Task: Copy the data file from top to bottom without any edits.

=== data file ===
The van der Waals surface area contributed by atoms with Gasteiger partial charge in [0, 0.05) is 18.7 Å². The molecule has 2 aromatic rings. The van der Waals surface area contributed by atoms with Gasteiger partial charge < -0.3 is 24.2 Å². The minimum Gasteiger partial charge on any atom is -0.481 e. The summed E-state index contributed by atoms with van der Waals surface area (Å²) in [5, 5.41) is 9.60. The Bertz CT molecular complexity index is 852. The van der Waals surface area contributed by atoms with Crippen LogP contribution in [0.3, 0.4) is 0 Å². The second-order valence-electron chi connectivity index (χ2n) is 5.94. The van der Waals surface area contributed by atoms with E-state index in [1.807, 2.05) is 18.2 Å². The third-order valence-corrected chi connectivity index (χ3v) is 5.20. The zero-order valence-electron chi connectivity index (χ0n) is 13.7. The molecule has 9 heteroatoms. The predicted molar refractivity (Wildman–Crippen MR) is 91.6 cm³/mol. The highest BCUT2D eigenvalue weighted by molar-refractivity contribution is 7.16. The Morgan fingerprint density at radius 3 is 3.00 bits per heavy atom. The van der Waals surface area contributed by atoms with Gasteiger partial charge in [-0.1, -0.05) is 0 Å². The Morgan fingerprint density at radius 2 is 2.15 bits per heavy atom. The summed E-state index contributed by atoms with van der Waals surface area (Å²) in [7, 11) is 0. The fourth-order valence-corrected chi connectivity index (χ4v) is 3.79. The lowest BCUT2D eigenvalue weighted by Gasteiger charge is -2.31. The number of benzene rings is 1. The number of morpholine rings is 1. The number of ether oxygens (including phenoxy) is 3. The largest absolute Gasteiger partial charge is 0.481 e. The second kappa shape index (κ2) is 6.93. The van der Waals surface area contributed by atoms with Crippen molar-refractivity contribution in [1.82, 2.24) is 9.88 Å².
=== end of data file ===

The van der Waals surface area contributed by atoms with Gasteiger partial charge in [0, 0.05) is 18.7 Å². The molecule has 2 aromatic rings. The van der Waals surface area contributed by atoms with Gasteiger partial charge < -0.3 is 24.2 Å². The minimum Gasteiger partial charge on any atom is -0.481 e. The summed E-state index contributed by atoms with van der Waals surface area (Å²) in [5, 5.41) is 9.60. The Bertz CT molecular complexity index is 852. The van der Waals surface area contributed by atoms with Crippen LogP contribution in [0.3, 0.4) is 0 Å². The second-order valence-electron chi connectivity index (χ2n) is 5.94. The van der Waals surface area contributed by atoms with E-state index in [1.807, 2.05) is 18.2 Å². The third-order valence-corrected chi connectivity index (χ3v) is 5.20. The zero-order valence-electron chi connectivity index (χ0n) is 13.7. The molecule has 9 heteroatoms. The predicted molar refractivity (Wildman–Crippen MR) is 91.6 cm³/mol. The highest BCUT2D eigenvalue weighted by molar-refractivity contribution is 7.16. The Morgan fingerprint density at radius 3 is 3.00 bits per heavy atom. The van der Waals surface area contributed by atoms with Gasteiger partial charge in [-0.1, -0.05) is 0 Å². The Morgan fingerprint density at radius 2 is 2.15 bits per heavy atom. The summed E-state index contributed by atoms with van der Waals surface area (Å²) in [7, 11) is 0. The fourth-order valence-corrected chi connectivity index (χ4v) is 3.79. The lowest BCUT2D eigenvalue weighted by Gasteiger charge is -2.31. The number of benzene rings is 1. The number of morpholine rings is 1. The number of ether oxygens (including phenoxy) is 3. The largest absolute Gasteiger partial charge is 0.481 e. The second kappa shape index (κ2) is 6.93. The van der Waals surface area contributed by atoms with Crippen molar-refractivity contribution in [1.82, 2.24) is 9.88 Å².